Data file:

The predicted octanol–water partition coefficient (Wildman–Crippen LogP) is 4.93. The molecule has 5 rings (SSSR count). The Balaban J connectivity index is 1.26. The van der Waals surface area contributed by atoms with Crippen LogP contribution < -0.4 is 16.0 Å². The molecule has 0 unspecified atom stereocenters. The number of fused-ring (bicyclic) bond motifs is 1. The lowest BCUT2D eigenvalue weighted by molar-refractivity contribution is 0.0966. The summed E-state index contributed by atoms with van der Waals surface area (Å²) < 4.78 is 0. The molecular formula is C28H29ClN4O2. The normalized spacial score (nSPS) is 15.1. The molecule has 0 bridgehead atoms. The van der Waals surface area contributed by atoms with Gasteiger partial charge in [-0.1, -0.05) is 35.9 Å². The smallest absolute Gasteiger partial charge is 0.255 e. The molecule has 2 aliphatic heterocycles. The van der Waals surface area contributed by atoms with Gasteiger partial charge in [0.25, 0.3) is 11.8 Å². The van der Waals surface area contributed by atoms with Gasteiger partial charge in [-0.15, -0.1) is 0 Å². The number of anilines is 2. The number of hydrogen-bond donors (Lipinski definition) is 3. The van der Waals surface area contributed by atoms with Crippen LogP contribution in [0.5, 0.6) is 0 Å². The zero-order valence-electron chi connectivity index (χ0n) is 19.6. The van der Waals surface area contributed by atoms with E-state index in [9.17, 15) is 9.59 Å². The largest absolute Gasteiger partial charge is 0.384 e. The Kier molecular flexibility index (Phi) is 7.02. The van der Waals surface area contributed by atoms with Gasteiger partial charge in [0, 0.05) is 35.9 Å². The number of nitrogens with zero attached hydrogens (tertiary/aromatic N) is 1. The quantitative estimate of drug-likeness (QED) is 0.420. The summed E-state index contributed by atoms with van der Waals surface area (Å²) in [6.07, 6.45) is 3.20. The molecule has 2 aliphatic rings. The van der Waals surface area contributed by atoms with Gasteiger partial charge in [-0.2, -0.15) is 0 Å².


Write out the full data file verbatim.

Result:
The predicted octanol–water partition coefficient (Wildman–Crippen LogP) is 4.93. The molecule has 5 rings (SSSR count). The Balaban J connectivity index is 1.26. The van der Waals surface area contributed by atoms with Crippen LogP contribution < -0.4 is 16.0 Å². The molecule has 0 unspecified atom stereocenters. The number of fused-ring (bicyclic) bond motifs is 1. The lowest BCUT2D eigenvalue weighted by molar-refractivity contribution is 0.0966. The summed E-state index contributed by atoms with van der Waals surface area (Å²) < 4.78 is 0. The molecular formula is C28H29ClN4O2. The normalized spacial score (nSPS) is 15.1. The molecule has 0 bridgehead atoms. The van der Waals surface area contributed by atoms with Gasteiger partial charge in [-0.1, -0.05) is 35.9 Å². The smallest absolute Gasteiger partial charge is 0.255 e. The molecule has 2 aliphatic heterocycles. The van der Waals surface area contributed by atoms with Gasteiger partial charge in [0.25, 0.3) is 11.8 Å². The van der Waals surface area contributed by atoms with Gasteiger partial charge in [-0.15, -0.1) is 0 Å². The number of anilines is 2. The number of hydrogen-bond donors (Lipinski definition) is 3. The van der Waals surface area contributed by atoms with Crippen LogP contribution in [0.5, 0.6) is 0 Å². The zero-order valence-electron chi connectivity index (χ0n) is 19.6. The van der Waals surface area contributed by atoms with E-state index in [9.17, 15) is 9.59 Å². The largest absolute Gasteiger partial charge is 0.384 e. The Kier molecular flexibility index (Phi) is 7.02. The van der Waals surface area contributed by atoms with Gasteiger partial charge in [0, 0.05) is 35.9 Å². The number of nitrogens with zero attached hydrogens (tertiary/aromatic N) is 1. The quantitative estimate of drug-likeness (QED) is 0.420. The summed E-state index contributed by atoms with van der Waals surface area (Å²) in [6.07, 6.45) is 3.20. The molecule has 2 aliphatic rings. The van der Waals surface area contributed by atoms with Gasteiger partial charge in [-0.2, -0.15) is 0 Å².